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When Is It Time to Make Changes to Your Trading Plan?
04/05/2010 11:09 am EST
I often write about the importance of having a detailed trading plan. I simply think a detailed trading plan is essential to long-term success in trading. However, I believe that a trading plan should slowly evolve over time. It isn't easy to change your plan, especially if you have been doing the same thing for a long time. Furthermore, it is not smart to abruptly change a key aspect to the plan based on incomplete information. Of course, if you wait too long to change your trading plan, you might not have any money left to trade when you finally do make the adjustments. Below, I will go over some of the basics when it comes to changing your trading plan.
First, how do you know that your trading plan needs to be tweaked? The first step is to track your results. If you don't track your results, it is impossible to make any educated changes to your plan. I think it is pretty tough to remember your results beyond your past five trades. Therefore, those recent trades have a large impact on how you feel about your trading. Obviously, this is too small of a sample size to make any changes. That is why it is essential to track results. All that you have to do is make an Excel spreadsheet. The basic columns to include are date, symbol (or currency pair), action (buy or sell), lot size, risk (in dollars), reward (potential gain if the trade wins), result (in dollars), equity (how many dollars are in your account), and notes. Of course, you can add all sorts of statistics that can provide more information, but this is a good start. This is obviously based on system where you plan out the trade ahead of time (entry, stop, profit target) with a set percentage for each trade. Hopefully you are already doing this.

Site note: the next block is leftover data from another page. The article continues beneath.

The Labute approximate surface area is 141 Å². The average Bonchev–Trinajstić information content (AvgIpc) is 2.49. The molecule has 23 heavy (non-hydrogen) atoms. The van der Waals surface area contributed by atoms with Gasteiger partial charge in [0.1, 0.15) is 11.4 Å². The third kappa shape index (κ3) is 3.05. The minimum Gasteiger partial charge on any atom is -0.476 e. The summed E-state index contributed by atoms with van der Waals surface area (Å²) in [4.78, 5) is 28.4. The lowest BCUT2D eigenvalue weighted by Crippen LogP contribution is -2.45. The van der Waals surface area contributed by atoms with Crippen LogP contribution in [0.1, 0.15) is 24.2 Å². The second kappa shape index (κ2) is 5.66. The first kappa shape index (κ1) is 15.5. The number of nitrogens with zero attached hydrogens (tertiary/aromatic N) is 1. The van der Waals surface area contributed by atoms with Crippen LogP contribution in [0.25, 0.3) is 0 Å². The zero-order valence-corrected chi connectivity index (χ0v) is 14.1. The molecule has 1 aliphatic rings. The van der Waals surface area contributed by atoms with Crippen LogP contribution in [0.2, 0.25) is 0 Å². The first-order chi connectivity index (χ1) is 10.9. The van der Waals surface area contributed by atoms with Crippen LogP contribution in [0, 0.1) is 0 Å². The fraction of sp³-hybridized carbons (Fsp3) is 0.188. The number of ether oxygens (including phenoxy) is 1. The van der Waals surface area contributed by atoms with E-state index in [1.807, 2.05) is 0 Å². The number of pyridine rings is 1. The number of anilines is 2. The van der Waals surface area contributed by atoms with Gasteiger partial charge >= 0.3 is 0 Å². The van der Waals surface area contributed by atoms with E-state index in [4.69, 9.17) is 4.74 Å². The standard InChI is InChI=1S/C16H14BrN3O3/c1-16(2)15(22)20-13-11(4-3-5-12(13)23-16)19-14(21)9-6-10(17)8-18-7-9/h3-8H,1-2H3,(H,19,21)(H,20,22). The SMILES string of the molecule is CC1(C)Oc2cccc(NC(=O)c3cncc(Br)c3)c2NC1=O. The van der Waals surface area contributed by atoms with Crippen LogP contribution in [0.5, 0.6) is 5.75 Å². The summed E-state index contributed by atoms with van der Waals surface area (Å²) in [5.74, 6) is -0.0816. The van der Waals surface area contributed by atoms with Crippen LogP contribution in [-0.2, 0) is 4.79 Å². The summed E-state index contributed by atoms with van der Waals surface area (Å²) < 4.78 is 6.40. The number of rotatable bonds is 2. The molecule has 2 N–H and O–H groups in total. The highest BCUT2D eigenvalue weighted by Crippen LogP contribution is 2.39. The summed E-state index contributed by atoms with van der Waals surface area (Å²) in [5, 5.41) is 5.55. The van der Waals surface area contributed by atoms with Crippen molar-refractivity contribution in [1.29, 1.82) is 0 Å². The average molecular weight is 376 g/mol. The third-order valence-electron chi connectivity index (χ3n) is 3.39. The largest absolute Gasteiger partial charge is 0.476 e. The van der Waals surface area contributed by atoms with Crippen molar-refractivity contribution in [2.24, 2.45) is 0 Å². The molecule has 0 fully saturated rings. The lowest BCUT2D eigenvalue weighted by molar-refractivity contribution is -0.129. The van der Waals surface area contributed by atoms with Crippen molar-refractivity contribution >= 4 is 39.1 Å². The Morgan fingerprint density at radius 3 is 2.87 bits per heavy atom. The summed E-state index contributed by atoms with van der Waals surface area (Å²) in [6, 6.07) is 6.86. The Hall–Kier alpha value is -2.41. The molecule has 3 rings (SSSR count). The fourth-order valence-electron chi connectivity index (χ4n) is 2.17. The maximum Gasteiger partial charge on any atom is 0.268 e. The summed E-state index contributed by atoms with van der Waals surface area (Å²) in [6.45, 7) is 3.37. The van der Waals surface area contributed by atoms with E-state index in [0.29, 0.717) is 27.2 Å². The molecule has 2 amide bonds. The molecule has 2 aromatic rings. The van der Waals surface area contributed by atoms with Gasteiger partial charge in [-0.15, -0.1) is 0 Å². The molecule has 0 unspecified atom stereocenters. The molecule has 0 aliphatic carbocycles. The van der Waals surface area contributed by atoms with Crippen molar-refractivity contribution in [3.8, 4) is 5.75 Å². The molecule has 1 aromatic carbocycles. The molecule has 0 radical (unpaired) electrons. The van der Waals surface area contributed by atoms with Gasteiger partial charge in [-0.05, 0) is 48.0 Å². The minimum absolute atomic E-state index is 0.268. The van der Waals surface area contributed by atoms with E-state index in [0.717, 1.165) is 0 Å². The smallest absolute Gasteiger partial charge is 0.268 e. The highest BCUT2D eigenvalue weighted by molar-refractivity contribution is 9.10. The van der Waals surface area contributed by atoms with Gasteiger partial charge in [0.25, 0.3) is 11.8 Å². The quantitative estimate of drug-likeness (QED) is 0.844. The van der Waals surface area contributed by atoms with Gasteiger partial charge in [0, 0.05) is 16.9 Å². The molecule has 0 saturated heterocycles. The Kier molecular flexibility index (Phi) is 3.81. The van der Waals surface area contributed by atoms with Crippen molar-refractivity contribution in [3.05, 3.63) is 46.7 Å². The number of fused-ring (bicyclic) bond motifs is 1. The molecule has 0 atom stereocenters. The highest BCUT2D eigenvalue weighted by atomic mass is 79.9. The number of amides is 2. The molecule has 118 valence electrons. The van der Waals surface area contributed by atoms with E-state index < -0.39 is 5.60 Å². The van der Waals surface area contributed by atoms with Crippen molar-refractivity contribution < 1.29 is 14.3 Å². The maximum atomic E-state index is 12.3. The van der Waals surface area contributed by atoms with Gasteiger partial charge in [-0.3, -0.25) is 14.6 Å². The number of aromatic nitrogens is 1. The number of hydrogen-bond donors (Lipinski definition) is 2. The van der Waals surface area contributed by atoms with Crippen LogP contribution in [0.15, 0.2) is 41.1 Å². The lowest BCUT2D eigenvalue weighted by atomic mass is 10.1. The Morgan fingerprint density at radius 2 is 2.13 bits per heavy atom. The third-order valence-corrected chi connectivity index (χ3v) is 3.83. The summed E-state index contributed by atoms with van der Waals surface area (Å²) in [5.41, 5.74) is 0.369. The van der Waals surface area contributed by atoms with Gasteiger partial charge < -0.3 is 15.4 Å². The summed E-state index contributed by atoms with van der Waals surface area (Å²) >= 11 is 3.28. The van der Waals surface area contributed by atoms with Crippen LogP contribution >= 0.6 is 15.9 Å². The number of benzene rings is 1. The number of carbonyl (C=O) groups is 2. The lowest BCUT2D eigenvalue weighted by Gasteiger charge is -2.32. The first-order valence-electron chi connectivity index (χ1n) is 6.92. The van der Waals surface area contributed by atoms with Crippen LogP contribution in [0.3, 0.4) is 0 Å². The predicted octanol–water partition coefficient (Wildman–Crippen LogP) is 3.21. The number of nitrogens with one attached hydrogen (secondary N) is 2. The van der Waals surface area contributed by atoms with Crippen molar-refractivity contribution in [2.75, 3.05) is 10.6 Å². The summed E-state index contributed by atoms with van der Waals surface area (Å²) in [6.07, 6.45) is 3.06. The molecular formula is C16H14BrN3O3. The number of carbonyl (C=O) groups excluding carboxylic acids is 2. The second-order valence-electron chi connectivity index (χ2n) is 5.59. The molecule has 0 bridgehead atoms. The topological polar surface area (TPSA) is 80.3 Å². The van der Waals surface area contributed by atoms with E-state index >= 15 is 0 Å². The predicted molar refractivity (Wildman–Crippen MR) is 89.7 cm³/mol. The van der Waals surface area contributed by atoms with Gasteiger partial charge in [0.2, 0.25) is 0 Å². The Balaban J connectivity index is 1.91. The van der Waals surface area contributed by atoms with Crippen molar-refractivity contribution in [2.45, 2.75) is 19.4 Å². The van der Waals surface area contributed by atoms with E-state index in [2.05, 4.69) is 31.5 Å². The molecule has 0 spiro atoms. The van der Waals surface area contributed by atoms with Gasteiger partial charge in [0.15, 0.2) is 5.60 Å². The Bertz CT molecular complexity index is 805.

Now that you have some data, what do you do with it? First, I wouldn't make any changes at all with less than 20 trades recorded. Ideally, you would want more than that, but 20 is the minimum. I think 50 trades is probably a better number to shoot for. Flaws in your plan should become obvious by looking at your past 20 results. Are you managing your risk properly? Did you give back all of your profits because you refused to close out one trade? Do you have a bias towards making poor decisions on "short" trades? There are a bunch of questions that pop up as you look at the data. Once you identify the problem, the next step is to fix it.
It is important to only change one aspect of the plan at a time. If you change three key aspects to your plan, it is almost impossible to tell which changes were beneficial. You have to isolate each issue and change them one at a time. So, once you identify the problem, then you should identify the one change you can make that you think will help the most. After that change, you want to have a bare minimum of 20 trades before you try another change. If you are changing the plan more often this, how can you ever expect to know what is actually working?
This may seem like simple advice, but I have a feeling a lot of people change their plans without any discipline. Tweaking your trading plan one step at a time with a decent sample size of trades is essential to effectively updating your trading plan.
By Bradley W. Gareiss of GFTForex.com
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